Spring, glorious Spring! I’m channelling Oliver Twist when he sang “Food, glorious food,” in the musical Oliver, my arms outstretched as I spin around. Are you familiar with the musical? Don’t worry, if my neighbours could hear me, they too would tell me to pipe down.
We all need Spring. We need warm days and trees budding and grass growing and blossoms exploding and … wait for it … my precious dandelions. I know you with your pristine lawns have a major hate on for the glorious dandelion. I haven’t a pristine lawn nor do I want one, and I adore dandelions. As I have said before, on more than one occasion, on probably too many occasions in your opinion, dandelions are sunshine growing on the ground. I won’t bore you with another round of dandelion facts, but I will mention the precious bee who desperately needs us to leave as many dandelions upright without herbicide as we can.
The trees are straining to burst into leaf, the tulips are stretching, and I can almost hear the blossoms getting ready to explode. We have coltsfoot in Nova Scotia. What a great name – coltsfoot. It is a small cheerful plant, though some call it a weed, that grows in disturbed areas, usually on road edges and the like. It first bursts into yellow flower and then grows its leaves. I like that; it has its priorities straight. Coltsfoot can bloom as early as February when conditions are right, a cheery sight as the days slowly start to get longer. I don’t remember coltsfoot growing up, so I looked it up and it doesn’t grow in northwestern Ontario. It isn’t native to Canada and was introduced from Europe in the 1920s. I guess that’s why I don’t remember it. But I do remember marsh marigolds who are native to Canada and love to grow in marshy areas. They were tough to pick for a bouquet without getting my boots full of water, but oh how I loved the marsh marigold. Still do. I don’t come upon them in my spring hiking travels here, another good reason to have stayed in northwestern Ontario.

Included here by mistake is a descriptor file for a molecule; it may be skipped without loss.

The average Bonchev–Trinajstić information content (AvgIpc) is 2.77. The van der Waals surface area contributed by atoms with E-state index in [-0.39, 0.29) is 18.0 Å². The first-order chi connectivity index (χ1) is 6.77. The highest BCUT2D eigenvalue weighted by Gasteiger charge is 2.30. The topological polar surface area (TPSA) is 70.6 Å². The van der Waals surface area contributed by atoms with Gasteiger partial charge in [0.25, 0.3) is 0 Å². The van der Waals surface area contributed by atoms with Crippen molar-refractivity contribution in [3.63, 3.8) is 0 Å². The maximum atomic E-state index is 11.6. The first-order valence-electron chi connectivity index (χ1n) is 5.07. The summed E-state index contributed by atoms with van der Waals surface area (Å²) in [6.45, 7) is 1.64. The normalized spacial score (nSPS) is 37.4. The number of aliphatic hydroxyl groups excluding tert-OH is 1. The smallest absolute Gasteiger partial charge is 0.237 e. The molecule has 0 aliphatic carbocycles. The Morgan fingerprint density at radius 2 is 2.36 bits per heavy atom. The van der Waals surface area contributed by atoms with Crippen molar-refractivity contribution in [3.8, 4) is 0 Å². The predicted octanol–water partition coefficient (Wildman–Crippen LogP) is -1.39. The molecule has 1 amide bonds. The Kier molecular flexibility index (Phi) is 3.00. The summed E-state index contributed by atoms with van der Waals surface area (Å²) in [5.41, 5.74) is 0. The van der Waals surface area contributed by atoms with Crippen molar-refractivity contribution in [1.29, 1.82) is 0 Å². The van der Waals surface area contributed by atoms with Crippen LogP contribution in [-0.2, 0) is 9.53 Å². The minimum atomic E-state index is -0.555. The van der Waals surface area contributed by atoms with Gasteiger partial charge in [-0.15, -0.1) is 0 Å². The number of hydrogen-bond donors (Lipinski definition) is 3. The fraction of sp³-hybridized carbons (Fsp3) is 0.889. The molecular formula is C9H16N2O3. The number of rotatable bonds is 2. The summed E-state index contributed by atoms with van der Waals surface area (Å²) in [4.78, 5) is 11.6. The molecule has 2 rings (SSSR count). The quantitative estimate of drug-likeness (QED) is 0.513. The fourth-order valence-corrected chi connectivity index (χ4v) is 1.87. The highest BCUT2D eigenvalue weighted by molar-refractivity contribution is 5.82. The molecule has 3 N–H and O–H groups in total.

Some years Spring lasts a day and then we are in full-on summer. Or the contrary, heat one day and snow the next. Today is much like that as I am writing this. Yesterday was spectacular and warm and lovely and invigorating and today it is cold and pouring rain and threatening snow and I am shivering and thinking of going back to bed as if I had wakened from hibernation to discover I was too early and need to return to the den to sleep it off.
I always hope Spring takes its time once it has arrived, that it might waddle instead of gallop, in no particular hurry, just meandering with no intention of ever leaving, dragging its fingers across my face, like the feeling I get when my daughters visit and I hope they never go home, that they lose their tickets and throw up their arms and decide to stay. I know that is highly unlikely, but I still imagine it every time they come. It has been far too long between visits now, for most of us. My arms ache on a daily basis and though I blame it on arthritis, I am more inclined to think it is from hug-neglect. I can’t use bad language in my thoughts on Covid-19, but I’d like to.
I know we’ll get through this. That life will again become something we recognize, and I will be able to hug my daughters and breathe them in and never again have to be separated by such uncertainty. Hang on, I whisper to myself. We’re almost there.